ExxonMobil Still Bullish on Group II


ExxonMobil Still Bullish on Group II
A view of ExxonMobil's refinery in Singapore. © Photo courtesy of ExxonMobil

JERSEY CITY, New Jersey – API Group II base oils will continue to be used in many applications for years to come, despite the move towards vehicle electrification, Laura Pottorf, ExxonMobil’s global marketing manager for base stocks and waxes, asserted in early December in an interview on the sidelines of the ICIS Pan American Base Oils & Lubricants here.

Pottorf also confirmed the company’s Group II expansion in Singapore was on track to come on stream in 2025.

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In an interview on the sidelines of the 16th ICIS Pan American Base Oils and Lubricants conference, Pottorf confirmed that the company’s Group II expansion in Singapore was on track to come on stream in 2025. The new train in Jurong will have capacity to produce 20,000 barrels per day (973,000 metric tons per year) of Group II base stocks, resulting in the world’s largest base oil plant.

ExxonMobil plans to make the additional base oil production in Singapore available to all finished lubricant blenders, not just to the company’s own integrated lubricant operations. “The Asia Pacific region is growing the most, so part of the reason we have that project there is because it will help us provide the base oil supply needed for that growing region,” Pottorf explained.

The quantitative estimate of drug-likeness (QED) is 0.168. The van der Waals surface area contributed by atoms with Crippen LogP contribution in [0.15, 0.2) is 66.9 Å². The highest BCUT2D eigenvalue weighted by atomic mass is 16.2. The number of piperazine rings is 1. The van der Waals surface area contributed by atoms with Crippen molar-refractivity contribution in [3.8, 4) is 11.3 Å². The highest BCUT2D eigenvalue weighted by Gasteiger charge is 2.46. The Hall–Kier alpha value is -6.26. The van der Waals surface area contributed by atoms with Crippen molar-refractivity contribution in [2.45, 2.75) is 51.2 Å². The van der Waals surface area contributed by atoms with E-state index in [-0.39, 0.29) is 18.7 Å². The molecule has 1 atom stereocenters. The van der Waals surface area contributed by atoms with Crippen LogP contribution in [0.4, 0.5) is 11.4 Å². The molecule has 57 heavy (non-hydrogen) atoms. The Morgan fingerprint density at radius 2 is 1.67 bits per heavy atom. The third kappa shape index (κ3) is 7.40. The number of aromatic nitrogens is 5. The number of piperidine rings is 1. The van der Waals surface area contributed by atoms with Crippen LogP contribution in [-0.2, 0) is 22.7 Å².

“We are really excited about that project because it complements the project we did in Rotterdam,” she added. “We will also start to introduce the Group II EHC 340 Max, which is our extra heavy-viscosity base stock, so we will have an even broader range of coverage across a wider suite of applications.” ExxonMobil completed a hydrocracker expansion at its Rotterdam plant in the Netherlands at the end of 2018.

But despite speculation that the Group II segment will become oversupplied – particularly given the advance of vehicle electrification and an expected decrease in lubricant demand for automotive applications – the company sees good opportunities in other segments besides the automotive industry.

“Our Group II base stocks are very versatile, and they can cover a wide range of applications – that includes the passenger vehicle segment, but also the commercial segment, which we anticipate will be growing, as well as the industrial segment,” she said. “While electrification is definitely a trend, we are also going to have a need for Group II base stocks to meet efficiency gains in conventional engines.”

Another trend that the company sees playing an important role in lubricant demand is the growing population and an increase in the number of people moving into the middle class, generating heightened demand for passenger vehicles. “Some of them will be EVs and some will be conventional engines,” Pottorf said. “We are going to need base stocks that have coverage for the existing fleet, but also for the additional efficiency gains that will be coming with that fleet, as well as base stocks that go into different kinds of engines like those of electric vehicles.”